When the marketing team is ready to run the A/B tests, it has full control over the features and goals with that marketing tag, relieving the engineering team of the burden of supporting marketing once it has implemented the features. The engineering team can move on to exciting new features while the marketing team tests and analyzes its theories.

This marketing role is also very easy to create:


Defining custom roles for the engineering team is probably the least interesting topic in that custom roles don’t quite offer this group anything it didn’t have before. Nevertheless, we can use roles to avoid destructive operations that might affect other team members or end-users.

Imagine a scenario where a flagged feature exists in a production environment and a developer accidentally deletes that flag. An action like this would disable the feature for all end-users. Ideally we would restrict this permission to designated decision-makers.

For this purpose, we’ve created a slightly modified version of the built-in “Writer” role which does not allow for deletion of resources:

For a full list of resources and actions, and more details about the policy creation process, check out our custom roles documentation.

03 May 2017

Integrating Feature Flags in Angular v4

A little while ago, we blogged about eliminating risk in your AngularJS applications by leveraging feature flags. Like all good web frameworks Angular continues to release new versions providing opportunities to tweak and update your code. The benefits of Angular over its predecessor include a built-in compiler,type enforcement, and a complete re-write in Typescript. All valuable of updates for reducing agony within the software development lifecycle.

If you’re thinking of making the switch to Angular, or are already using it, LaunchDarkly is here to help you eliminate the risk all the way from your initial migration to future successful launches. In this article, we’ll discuss how to eliminate risk and deliver value in your Angular project.

We’ll build on Tour of Heroes (which we’ll refer to as TOH from here on out), a demonstrative Angular app which showcases the framework’s basic concepts. Essentially, TOH is a live roster of superheroes, including search functionality and the ability to modify hero details. To learn more about TOH, and to get familiar with Angular, check out the official tutorial.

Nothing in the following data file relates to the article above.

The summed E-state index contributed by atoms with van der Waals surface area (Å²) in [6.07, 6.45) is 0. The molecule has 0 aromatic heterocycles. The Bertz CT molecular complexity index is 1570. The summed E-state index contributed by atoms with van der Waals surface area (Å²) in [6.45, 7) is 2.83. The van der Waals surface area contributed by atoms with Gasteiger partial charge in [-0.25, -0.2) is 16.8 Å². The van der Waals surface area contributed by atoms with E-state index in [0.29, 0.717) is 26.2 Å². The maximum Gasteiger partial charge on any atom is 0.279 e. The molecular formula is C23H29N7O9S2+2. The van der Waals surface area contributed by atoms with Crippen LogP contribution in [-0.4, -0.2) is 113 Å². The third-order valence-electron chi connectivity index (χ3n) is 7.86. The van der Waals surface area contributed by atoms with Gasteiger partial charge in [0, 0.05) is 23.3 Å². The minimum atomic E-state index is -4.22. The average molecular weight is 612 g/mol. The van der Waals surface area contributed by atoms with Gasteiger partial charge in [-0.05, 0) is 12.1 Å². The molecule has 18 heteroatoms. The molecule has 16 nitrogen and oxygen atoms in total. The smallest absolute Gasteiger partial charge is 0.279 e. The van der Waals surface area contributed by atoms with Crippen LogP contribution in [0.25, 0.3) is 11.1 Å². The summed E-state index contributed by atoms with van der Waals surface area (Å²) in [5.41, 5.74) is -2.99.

Creating our Feature Flags
Suppose we want to limit the usage of our search and modify features to a certain subset of our users. To achieve this, we’ll create two feature flags, toh-search  and toh-modify . In our case, we’ll allow logged in users access to search, and only the administrator will be able modify heroes.

An implementation of toh-search in the LaunchDarkly console


Now, we’ll create a service which handles everything LaunchDarkly’s JavaScript SDK will throw at us. Note: for simplicity, we use a dummy user-switching feature (located in the user component of the project folder).

LaunchDarklyService’s constructor starts by initializing the SDK, and follows up by calling the built-in on method, which will update the feature flag values within our app whenever the user is changed, or the feature flag configurations are modified. This is handled by a Subject-typed variable,   flagChange , which will later be subscribed to by in the app’s components.
With our service functional, we’re now able inject it as a provider into TOH’s “search” and “hero” components, granting them full access to our feature flags!

In the hero-search component, we subscribe to the aforementioned flagChange , which will let Angular know that the search component should be toggled whenever the respective feature flag configuration is changed. The hero component is modified in a similar fashion to introduce the toh-modify  flag.

See it in action!



Be sure to check out the complete project on GitHub, we’d love to see what other features you can build into Tour of Heroes!